Cybersecurity: Understanding the Risks for Connected Vehicles

Security has become an increasing risk for fleets with the rise of connected vehicles—vehicles with internet connectivity and onboard sensors to optimize their own operation and maintenance. As technology advances and becomes more complex, we must take greater precautions.


Electronic control units (ECUs) are computers inside vehicles that control a majority of functions including steering, braking and lights. Wireless connections also control numerous functions like unlocking the vehicle, starting the vehicle and diagnostic monitoring. These are all potential entries of attack.

Vulnerability to attack increases as additional devices are connected to your vehicles like a cell phone or tablet via Bluetooth, Wi-Fi and USB, or a device connected through a diagnostic (OBD-2) port.

All of these connections are points of entry through which an attacker can gain access to the vehicle and download stored data or control critical systems.

It’s important to be aware of these vulnerabilities and take precautions to connect only trusted devices and use secure networks.

Once attackers gain access into one vehicle system, they can quickly access them all. Vehicle systems are the backdoor to business systems. If your vehicles are not secure, your business is not secure.

Fleets are at an even higher risk because it’s easier to hack a group of the same vehicle than an individual vehicle.

In a 2015 study, IOActive Director of Vehicle Security Research Chris Valasek and Twitter Security Researcher Charlie Miller demonstrated just how much control an attacker could gain over a vehicle.

Using code, the team took control of a Jeep Cherokee using three different entry points—the MP3 parser of the radio, the Bluetooth stack and the telematics unit.

Valasek and Miller discovered additional ways an attacker could access the vehicle including:

  • the vehicle Wi-Fi network through either (1) cracking the passcode or (2) gaining access to a device that was paired to the network
  • using a USB with a malicious software update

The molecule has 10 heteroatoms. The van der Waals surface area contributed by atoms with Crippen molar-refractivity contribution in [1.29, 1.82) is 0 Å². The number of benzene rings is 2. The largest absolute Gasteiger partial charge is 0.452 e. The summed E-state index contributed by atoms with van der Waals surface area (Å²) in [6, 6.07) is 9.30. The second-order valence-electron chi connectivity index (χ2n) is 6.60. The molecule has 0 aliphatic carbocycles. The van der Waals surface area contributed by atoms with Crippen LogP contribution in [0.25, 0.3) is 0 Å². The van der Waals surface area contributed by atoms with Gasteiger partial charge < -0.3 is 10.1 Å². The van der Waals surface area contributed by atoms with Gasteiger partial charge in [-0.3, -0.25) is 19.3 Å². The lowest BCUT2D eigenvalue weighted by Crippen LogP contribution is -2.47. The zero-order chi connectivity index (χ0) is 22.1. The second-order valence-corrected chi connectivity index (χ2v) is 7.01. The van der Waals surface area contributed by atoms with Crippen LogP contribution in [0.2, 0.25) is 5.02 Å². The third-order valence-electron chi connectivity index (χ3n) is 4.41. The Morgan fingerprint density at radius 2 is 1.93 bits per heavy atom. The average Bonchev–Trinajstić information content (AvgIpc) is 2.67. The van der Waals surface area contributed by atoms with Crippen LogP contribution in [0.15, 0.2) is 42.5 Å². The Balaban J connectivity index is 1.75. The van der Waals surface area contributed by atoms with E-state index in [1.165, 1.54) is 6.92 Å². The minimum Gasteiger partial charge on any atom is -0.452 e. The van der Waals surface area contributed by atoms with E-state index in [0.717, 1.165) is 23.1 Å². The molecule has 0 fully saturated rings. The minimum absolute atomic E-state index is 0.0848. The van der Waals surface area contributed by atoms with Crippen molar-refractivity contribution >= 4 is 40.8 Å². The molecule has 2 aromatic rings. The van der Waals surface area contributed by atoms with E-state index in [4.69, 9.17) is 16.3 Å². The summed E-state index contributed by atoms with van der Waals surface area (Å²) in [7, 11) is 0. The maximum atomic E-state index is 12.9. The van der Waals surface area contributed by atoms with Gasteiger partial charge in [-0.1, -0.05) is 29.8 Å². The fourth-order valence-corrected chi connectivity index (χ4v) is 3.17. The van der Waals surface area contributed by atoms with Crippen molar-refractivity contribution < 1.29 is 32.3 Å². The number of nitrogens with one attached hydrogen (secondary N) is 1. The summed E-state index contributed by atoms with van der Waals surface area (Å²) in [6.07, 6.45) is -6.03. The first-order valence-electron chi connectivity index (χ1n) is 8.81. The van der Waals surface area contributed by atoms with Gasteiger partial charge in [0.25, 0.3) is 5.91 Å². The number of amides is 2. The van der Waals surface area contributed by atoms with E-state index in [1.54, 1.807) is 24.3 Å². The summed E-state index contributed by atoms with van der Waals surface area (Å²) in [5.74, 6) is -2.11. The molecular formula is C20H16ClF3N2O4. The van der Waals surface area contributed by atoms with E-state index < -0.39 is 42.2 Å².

Both of these methods require physical access to the vehicle or ability to join the Wi-Fi hotspot.

The team determined that all attack methods, however, are not limited to just the physical proximity to a vehicle. An attacker could make a cellular connection to the vehicle’s cellular carrier from anywhere in the U.S. and perform exploits via an IP address.

Valasek and Miller consider telematics systems “the holy grail of automotive attacks” since the device range has a broad range of cellular communication channels an attacker can exploit. These devices can transfer data to another remote location and do so anonymously.

Through their efforts, the researchers were able to shut down the target vehicle’s engine, disable the brakes, manipulate steering and control the door locks, turn signal, radio and GPS.

Valasek and Miller demonstrated the holes in security of connected vehicles and the need for greater precautions.

As a result of this 2015 report, almost 1.5 million vehicles were recalled to address the identified vulnerabilities.

As vehicles become more advanced and the fleet industry becomes increasingly reliant on technology, there will be added fleet security risks. You do not want to wait until an attack to discover there are holes in your vehicle security.

This article was originally published in ThreatAdvice Cybersecurity Journal.

Check out our next blog post to learn how you can mitigate cybersecurity risks.

Tony Summerville


Tony is the CEO and founder of Fleetio and a passionate thought leader who lives at the intersection of transportation and technology. As a competitive swimmer growing up, he was once ranked 5th in the nation for his age group.

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